The Truth About The World's Strongest Beer That Sold Out In 1 Day

You might remember from health class or driver's ed that when it comes to alcohol content, a standard serving of alcohol is one 12-ounce can of beer, one five-ounce glass of wine, or one shot of liquor (via National Institutes of Health). Well, you can forget everything you learned when it comes to the strongest beer in the world, brewed in a team effort by Scottish beermaker BrewDog and Schorschbräu of Germany. Released on Thursday, September 17, the beer, an Eisbock called Strength in Numbers, promptly sold out that same day (via Fox News).

Eisbocks are a unique type of beer that don't even meet the definition of "beer" in the United States. To make an eisbock, start with a German bock beer: a malty, dark-amber lager with an alcohol-by-volume (ABV) of 6 or 7 percent (via Hop Culture). Then freeze the beer and remove chunks of ice. The ice only contains water because alcohol freezes around 173 degrees below zero (via Popular Science). This is what disqualifies eisbock as a beer in the U.S., by the way. If you remove water from your brew, then you are distilling it. That makes it a hard liquor in the eyes of the feds (via The Philadelphia Inquirer).

$37 for a bottle of the world's strongest beer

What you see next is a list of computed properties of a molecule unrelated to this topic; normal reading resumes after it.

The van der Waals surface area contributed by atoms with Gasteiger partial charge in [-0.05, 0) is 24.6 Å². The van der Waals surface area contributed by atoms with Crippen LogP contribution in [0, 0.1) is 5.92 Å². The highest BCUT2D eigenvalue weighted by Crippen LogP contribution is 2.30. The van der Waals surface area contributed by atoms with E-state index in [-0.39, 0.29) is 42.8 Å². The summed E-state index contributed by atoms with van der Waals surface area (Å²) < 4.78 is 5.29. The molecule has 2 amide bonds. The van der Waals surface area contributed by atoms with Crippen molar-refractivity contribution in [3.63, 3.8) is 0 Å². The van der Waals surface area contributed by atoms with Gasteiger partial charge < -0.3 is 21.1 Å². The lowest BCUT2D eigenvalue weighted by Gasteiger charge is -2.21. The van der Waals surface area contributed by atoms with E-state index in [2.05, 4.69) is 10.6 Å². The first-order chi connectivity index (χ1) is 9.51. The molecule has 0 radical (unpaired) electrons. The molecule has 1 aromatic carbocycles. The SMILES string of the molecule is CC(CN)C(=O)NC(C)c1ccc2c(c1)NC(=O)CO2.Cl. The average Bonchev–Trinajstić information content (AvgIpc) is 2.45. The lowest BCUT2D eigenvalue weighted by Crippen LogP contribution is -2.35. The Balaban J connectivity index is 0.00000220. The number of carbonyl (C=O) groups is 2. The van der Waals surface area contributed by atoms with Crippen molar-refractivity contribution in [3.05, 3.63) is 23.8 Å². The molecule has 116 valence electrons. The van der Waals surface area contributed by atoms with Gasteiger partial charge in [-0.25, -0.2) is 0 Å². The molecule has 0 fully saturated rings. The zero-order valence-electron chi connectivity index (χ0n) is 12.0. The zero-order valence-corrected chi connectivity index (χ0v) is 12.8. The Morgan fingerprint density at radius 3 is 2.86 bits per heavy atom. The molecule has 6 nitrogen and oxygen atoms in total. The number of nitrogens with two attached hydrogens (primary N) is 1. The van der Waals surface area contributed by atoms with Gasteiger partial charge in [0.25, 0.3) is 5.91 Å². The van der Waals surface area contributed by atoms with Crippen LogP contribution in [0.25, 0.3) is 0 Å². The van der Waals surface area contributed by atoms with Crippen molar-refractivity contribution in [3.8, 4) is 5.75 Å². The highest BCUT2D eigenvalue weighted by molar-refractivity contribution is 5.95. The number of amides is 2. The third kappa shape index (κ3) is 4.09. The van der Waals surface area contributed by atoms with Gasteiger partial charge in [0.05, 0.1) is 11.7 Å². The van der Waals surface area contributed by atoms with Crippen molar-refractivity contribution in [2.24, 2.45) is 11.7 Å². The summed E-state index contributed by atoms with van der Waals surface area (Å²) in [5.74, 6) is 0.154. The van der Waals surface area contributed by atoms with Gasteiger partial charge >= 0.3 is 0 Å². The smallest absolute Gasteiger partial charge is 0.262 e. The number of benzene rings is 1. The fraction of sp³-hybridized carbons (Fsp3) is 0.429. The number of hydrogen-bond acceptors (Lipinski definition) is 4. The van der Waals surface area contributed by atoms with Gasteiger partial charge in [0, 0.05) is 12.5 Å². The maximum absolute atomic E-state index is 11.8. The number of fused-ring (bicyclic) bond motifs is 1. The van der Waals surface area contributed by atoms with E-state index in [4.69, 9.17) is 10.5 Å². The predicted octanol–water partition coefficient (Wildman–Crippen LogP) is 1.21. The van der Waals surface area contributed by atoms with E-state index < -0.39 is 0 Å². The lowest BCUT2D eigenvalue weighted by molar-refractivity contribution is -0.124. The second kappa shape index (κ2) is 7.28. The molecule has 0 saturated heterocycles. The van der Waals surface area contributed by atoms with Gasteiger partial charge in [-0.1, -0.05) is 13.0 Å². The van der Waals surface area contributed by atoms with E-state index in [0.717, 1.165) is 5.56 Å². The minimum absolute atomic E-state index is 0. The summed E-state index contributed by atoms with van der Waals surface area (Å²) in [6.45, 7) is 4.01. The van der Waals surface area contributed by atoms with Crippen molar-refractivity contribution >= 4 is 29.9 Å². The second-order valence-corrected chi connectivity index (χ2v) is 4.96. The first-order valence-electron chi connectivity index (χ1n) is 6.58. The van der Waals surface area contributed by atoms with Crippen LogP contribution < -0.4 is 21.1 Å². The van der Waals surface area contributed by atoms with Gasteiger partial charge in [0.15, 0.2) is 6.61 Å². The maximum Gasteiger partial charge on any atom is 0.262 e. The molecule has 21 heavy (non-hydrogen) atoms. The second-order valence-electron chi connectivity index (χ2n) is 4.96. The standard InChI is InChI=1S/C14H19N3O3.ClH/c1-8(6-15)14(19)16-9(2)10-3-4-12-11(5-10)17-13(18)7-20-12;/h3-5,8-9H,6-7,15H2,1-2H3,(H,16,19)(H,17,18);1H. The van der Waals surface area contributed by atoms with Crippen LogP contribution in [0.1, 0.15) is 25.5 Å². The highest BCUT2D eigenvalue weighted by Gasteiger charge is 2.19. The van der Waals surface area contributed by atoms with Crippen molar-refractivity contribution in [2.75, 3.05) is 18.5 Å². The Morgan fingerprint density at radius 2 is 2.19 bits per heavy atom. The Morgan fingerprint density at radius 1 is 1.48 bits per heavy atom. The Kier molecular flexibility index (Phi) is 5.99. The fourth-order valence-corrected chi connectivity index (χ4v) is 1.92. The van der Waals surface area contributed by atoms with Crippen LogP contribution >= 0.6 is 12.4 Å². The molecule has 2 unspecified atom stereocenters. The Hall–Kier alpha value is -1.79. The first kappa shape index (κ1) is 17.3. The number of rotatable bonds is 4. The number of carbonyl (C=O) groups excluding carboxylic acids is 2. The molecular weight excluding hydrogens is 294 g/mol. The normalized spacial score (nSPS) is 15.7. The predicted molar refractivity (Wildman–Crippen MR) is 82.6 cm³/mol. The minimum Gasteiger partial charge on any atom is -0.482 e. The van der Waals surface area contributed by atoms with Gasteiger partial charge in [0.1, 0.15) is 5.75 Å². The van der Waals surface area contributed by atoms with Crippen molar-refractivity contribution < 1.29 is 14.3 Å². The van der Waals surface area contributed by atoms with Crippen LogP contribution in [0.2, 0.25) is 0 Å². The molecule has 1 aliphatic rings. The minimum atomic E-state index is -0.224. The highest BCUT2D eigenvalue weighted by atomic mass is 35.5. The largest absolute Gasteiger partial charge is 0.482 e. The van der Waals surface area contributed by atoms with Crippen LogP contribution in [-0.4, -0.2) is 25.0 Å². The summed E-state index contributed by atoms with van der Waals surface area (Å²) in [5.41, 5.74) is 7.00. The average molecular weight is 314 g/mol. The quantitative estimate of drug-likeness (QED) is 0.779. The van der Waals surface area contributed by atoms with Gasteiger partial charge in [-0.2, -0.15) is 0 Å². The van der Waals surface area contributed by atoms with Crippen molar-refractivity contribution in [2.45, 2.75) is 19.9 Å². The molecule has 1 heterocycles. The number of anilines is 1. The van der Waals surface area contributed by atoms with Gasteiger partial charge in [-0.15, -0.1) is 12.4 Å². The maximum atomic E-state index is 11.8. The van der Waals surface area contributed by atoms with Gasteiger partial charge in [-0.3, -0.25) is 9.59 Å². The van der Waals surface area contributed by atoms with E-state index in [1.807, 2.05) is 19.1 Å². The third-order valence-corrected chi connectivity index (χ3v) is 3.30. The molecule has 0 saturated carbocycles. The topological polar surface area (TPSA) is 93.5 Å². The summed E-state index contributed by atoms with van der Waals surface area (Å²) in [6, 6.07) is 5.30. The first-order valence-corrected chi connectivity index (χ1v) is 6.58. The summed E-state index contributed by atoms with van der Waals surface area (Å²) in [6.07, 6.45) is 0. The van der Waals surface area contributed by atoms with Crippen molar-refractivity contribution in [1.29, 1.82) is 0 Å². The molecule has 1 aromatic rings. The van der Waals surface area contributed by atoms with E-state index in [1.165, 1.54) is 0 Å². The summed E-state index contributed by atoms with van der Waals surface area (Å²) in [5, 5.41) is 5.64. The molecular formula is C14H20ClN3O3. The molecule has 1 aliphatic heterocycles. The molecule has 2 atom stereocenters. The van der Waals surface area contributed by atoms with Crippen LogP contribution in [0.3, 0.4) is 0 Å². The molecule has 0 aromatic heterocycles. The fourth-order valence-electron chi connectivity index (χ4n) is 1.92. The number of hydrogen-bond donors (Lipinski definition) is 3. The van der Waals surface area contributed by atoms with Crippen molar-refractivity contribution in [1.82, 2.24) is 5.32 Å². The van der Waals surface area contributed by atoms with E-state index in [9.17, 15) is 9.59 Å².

Imported eisbocks are sold in some states, and they might have an ABV of 14 percent (via Total Wine). It's hard to imagine what brewing steps or evil spells were required for BrewDog and Schorschbräu to set a new ABV record for beers: 57.8 percent. The two breweries sold the extra-strong lager in the U.K.for the equivalent of $37.40 per bottle. Down it all at once, and you're likely to feel the burn. Strength in Numbers' ABV equates to almost 116 proof, which is more than standard whiskey (or "whisky," as the Scots spell it).

This achievement came despite the COVID-19 pandemic because the two breweries decided to put their heads together after competing over the past decade to create the highest ABV beer. (Thanks to COVID-19, no heads actually touched during the creation of Strength in Numbers. The brewers collaborated over Zoom.) BrewDog briefly claimed the lead in the alcohol arms race in 2009, when it produced a 32-percent eisbock named Tactical Nuclear Penguin. Before the rivals joined forces, Schorschbräu was in the lead with its Schorschbock 57 — as in 57 percent (via Popular Science). To make Strength in Numbers, the two breweries started with a 26-percent BrewDog eisbock, aged in a whisky barrel for 10 years.